Is the AIG Bonus Scandal a Mere Distraction?
For an excellent primer on the financial crisis, watch the video below:
The Obama administration is currently seeking all legal means to prevent AIG from using federal bailout money to pay $165 million in contractual bonuses to its executives.
Today’s opinion column in the Wall Street Journal called the bonuses scandal a distraction:
[Obama] and the rest of the political class thus neatly deflected attention from the larger outrage, which is the five-month Beltway cover-up over who benefited most from the AIG bailout.
I certainly agree that the “larger outrage” is just that.
But the bonus scandal is not just a distraction. It’s not just a politically-motivated attempt to throw some water on the rage that burns inside taxpayers’ hearts.
It has a great deal of value beyond saving the federal coffers $165 million (which, admittedly, is not a lot of money in the grand scheme of things).
The real value in nullifying the bonuses is the message that it sends.
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Alan Greenspan recently admitted that he had made a “mistake” in believing that banks, operating in their own self-interest, would never create such a poisonous economy that they would themselves collapse. Greenspan called the mistake:
“a flaw in [my] model … that defines how the world works.
I still do not fully understand why it happened.”
Well I have a pretty simple theory.
Greenspan’s mistake was failing to recognize that there is no such thing as corporate self-interest. It’s an illusory concept.
When it comes down to it, the corporation is run by a board of directors, each of whom acts in their own personal self-interest.
That personal self-interest can generally be summed up as: making as much money as possible as quickly as possible.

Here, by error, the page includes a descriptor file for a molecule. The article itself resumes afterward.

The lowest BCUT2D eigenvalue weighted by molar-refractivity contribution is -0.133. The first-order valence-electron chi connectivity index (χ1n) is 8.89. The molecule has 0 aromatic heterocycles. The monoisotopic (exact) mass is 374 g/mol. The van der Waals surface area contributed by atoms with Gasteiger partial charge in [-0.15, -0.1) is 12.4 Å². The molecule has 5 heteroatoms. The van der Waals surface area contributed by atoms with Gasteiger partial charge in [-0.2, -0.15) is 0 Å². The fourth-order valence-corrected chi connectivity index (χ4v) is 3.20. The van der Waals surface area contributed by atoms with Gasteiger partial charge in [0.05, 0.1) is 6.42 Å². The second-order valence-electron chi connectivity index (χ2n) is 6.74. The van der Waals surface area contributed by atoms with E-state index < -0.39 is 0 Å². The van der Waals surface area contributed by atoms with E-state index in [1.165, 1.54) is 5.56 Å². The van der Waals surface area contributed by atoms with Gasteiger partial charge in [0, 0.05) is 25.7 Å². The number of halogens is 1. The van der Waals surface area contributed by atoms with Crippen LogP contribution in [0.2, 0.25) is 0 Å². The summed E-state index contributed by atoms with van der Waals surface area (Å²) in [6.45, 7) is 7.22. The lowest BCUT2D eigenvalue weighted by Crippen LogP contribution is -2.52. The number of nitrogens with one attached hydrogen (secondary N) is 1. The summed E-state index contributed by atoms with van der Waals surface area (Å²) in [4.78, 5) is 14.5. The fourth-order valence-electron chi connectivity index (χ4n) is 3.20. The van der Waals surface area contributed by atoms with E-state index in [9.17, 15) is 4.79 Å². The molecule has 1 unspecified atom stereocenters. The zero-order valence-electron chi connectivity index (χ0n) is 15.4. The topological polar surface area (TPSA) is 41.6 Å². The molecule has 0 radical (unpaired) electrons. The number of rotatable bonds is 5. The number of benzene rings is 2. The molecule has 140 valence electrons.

When these personal interests overlap with what we perceive as the “interests” of the corporation, we are fine and dandy. The corporation makes money and the shareholders make money. The system flourishes. The economy grows.
The system becomes poisonous when the board of directors is willing to sacrifice the corporation for short-term gain. That’s precisely what happened here.
It’s not that the “banks” would never allow “themselves” to collapse. There is no “themselves.” There are just the individual directors that were perfectly willing to allow the banks and insurance companies to collapse if it meant a quick dollar in their pockets.
They milked and milked their golden calf for all the money it could give. When finally the milk ran out, they dispatched it to the slaughterhouse. This despite the fact that shareholders were relying on that cow. So were insurance policyholders. But these people never factored into the executives’ self-interest equations.
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Some argue that to deny contractually-obligated bonuses would be a mistake. They say that doing so would cause these executives to leave their posts for greener pastures. In short, it would mean that talented individuals would find other jobs at precisely the time when we need the best people at the helm.
And it’s true. These people do have remarkable talent.
But they also have few – if any – scruples when it comes to using that talent.
They have demonstrated their astonishing ability – and willingness – to take legally dubious and ethically debaucherous steps to enrich themselves, personally, at the expense of the companies they work for and the economy as a whole.
At best, these men and women have shown reckless disregard for their shareholders. They have failed in their fiduciary duty of loyalty to millions of hardworking Americans (and Canadians) who hold stock in their company.
They have shown a duty of loyalty to one thing only: their own wallets.
Are these the people we want to keep at their posts?
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This brings me full circle to my original point. There’s more to the denial of these bonuses than just distraction. It’s a warning message.
Under our old system, these directors had nothing to lose. They knew that they would earn huge bonuses while the bubble was expanding. They made millions. And they knew that in the near future, when the bubble was set to burst, they would STILL get their contractually obligated bonuses.
And now AIG wants to fulfill that depraved fantasy.
Retroactively canceling the bonuses (e.g. through legislation) would send the message that acting in personal self-interest without regard for the corporation’s interests – let alone the wider economy’s interests – will get you nothing in the end.
That’s probably precisely the message we want to send to the next generation of corporate executives.